Experimental and clinical evidence supports the use of urokinase plasminogen activation system components as clinically relevant biomarkers in gastroesophageal adenocarcinoma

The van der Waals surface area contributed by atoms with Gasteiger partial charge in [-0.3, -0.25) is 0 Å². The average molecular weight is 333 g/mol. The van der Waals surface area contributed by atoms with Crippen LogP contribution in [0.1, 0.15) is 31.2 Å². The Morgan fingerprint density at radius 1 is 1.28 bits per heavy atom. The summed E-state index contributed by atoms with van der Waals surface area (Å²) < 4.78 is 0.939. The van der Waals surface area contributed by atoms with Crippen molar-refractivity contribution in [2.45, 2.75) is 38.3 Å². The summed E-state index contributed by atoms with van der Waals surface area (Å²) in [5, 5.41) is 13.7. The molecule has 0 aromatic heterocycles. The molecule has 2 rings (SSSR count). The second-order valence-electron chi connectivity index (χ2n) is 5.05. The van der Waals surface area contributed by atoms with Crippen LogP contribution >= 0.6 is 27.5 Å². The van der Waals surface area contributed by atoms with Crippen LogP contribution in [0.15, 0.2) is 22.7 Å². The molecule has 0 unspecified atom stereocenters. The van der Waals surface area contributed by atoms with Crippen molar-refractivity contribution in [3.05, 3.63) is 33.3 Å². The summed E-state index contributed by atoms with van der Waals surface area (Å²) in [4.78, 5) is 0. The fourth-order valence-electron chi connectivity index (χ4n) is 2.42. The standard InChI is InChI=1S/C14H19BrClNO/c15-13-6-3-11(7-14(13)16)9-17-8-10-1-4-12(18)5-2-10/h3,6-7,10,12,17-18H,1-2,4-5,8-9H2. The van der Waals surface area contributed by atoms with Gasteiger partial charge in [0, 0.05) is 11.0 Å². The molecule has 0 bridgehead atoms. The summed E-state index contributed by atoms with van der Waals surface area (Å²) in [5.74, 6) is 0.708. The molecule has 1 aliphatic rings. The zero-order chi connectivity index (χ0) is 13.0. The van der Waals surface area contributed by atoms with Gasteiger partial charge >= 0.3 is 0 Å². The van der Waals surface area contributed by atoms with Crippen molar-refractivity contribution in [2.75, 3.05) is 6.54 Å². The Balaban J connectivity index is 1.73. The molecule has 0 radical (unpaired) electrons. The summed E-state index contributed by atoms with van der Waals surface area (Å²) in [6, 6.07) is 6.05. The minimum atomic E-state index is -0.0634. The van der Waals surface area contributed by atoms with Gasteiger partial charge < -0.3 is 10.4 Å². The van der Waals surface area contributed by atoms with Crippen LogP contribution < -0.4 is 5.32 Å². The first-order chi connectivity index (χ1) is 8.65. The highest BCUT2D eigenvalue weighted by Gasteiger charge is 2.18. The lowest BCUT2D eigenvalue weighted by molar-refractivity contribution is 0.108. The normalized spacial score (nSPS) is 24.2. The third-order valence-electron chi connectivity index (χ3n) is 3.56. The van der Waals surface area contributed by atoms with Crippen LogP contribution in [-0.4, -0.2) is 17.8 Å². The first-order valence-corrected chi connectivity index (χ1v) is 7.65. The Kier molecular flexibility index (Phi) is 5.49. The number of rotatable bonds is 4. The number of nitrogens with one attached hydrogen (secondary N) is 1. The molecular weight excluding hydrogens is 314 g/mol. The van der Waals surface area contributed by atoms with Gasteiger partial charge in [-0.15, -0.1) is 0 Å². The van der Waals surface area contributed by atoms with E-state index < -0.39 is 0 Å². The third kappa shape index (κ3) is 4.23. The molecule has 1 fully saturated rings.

Gastric and oesophageal cancers (GOCs) are lethal cancers which metastasise early and recur frequently, even after definitive surgery. The urokinase plasminogen activator system (uPAS) is strongly implicated in the invasion and metastasis of many aggressive tumours including GOCs. Urokinase plasminogen activator (uPA) interaction with its receptor, urokinase plasminogen activator receptor (uPAR), leads to proteolytic activation of plasminogen to plasmin, a broad-spectrum protease which enables tumour cell invasion and dissemination to distant sites. uPA, uPAR and the plasminogen activator inhibitor type 1 (PAI-1) are overexpressed in some GOCs. Accumulating evidence points to a causal role of activated receptor tyrosine kinase pathways enhancing uPAS expression in GOCs. Expression of these components are associated with poorer clinicopathological features and patient survival. Stromal cells, including tumour-associated macrophages and myofibroblasts, also express the key uPAS proteins, supporting the argument of stromal involvement in GOC progression and adverse effect on patient survival. uPAS proteins can be detected on circulating leucocytes, circulating tumour cells and within the serum; all have the potential to be developed into circulating biomarkers of GOC. Herein, we review the experimental and clinical evidence supporting uPAS expression as clinical biomarker in GOC, with the goal of developing targeted therapeutics against the uPAS.
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